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Cyril Fagan

The main point at issue in contemporary astrology devolves onto the zodiac itself:

whether trait characteristics derive from the tropical signs, invented by the Greeks or the sidereal signs discovered by the Babylonians. The entire controversy is the consequence of the work of Cyril Fagan (1896-1970), astrologer extraordinary, and beyond question the best Irish astrologer of his day, perhaps any day.


He is not well known in Ireland because the bulk of his most important work was

published in American magazines, as there was strong opposition to his work in similar English publications. So, as with the Great Famine, America was again the beneficiary of Irish talent. While he encountered some stateside opposition (Dell Horoscope still will not print any sidereal article), in general, the American love affair with the Irish caused his work to be examined by most, and embraced by some, while the entire subject was reinvigorated. In fairness, it should be said that he and Charles E. O. Carter (1887-1968), the best English astrologer of his day, were close friends, and several other prominent English astrologers held Fagan in high regard.


Fagan was born in Dublin May 22, 1896 at noon, Dunsink Time. The local mean time of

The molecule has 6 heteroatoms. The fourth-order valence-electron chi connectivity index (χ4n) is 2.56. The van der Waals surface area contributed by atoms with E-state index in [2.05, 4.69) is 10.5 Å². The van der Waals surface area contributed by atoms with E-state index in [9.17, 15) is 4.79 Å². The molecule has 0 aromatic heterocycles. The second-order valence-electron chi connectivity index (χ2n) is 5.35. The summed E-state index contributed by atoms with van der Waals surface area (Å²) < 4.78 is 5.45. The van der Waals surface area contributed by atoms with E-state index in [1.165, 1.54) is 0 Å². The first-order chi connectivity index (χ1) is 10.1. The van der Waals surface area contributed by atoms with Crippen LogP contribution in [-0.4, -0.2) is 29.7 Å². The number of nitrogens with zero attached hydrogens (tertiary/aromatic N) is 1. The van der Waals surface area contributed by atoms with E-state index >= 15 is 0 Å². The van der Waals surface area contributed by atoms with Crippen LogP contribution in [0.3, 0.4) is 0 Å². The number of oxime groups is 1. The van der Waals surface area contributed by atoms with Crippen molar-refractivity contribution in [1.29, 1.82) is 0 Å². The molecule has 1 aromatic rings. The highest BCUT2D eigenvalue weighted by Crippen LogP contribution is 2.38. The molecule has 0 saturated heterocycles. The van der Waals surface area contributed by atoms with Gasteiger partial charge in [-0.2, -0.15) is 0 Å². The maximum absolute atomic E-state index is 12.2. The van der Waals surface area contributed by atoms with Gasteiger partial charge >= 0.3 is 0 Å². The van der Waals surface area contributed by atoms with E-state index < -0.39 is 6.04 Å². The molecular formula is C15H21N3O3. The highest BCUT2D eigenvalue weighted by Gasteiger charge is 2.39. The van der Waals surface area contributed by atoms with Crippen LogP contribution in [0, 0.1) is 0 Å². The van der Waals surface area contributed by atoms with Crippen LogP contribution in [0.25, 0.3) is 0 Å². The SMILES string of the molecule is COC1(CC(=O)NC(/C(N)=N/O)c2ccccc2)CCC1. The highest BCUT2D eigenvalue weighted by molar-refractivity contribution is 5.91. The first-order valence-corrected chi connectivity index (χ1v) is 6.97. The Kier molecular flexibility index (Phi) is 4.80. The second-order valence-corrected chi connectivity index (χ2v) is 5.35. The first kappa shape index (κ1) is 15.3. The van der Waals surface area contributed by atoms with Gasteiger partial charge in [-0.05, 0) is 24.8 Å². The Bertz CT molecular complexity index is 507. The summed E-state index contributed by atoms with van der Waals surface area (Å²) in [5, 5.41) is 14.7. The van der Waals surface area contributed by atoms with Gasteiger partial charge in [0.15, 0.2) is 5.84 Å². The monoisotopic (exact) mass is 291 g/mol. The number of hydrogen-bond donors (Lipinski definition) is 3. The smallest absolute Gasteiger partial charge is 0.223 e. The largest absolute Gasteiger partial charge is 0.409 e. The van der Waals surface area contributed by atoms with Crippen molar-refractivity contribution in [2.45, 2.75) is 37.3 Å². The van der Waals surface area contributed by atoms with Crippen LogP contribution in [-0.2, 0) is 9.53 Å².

the Dunsink Observatory was the time standard then in the area. It is 25 minutes, 21 seconds slow of Greenwich, so that noon Dunsink Time is equivalent to 12:25:21 GMT. In a letter to Arthur Blackwell, the brightest light of the second generation of modern siderealists, dated February 20, 1963, Fagan wrote, "My mother repeatedly informed me that I was born at 12:00 o'clock noon.


She said she remembered the occasion well, as my father, in his tall silk hat and frock coat came

into the room at that moment." Fagan's father was a medical doctor, a field into which Cyril

could not go due to near deafness from scarlet fever which he contracted as a child.

He was educated at Belvedere and Castlenock Colleges, and took up astrology in 1916

near the close of his formal education. Actually, his education was a lifelong pursuit. With the

Moon in sidereal Virgo, he was an inveterate reader, and he spent virtually the whole of his life

immersed in study, either in libraries and archives or at home at his desk. Yet in stark contrast to

his studious nature and insatiable intellectual curiosity, Fagan was a flamboyant personality in

speech and dress. That is not to say that he was a loose cannon or favored garish combinations,

rather, he had a brilliant and unpredictable sense of humor which everyone heard because he

almost shouted in order to hear himself (until good hearing aids were developed), was as

fashionably well dressed as he could afford, and enjoyed the night life. He married an Irish

beauty seventeen years his junior with whom he produced two children. His wife, Pauline, was a

woman from the old school, fiercely devoted to her husband. They were together until his death.

She recently passed on herself at San Francisco, California.

Fagan's penetrating curiosity also translated into wanderlust. He lived in Wales, London,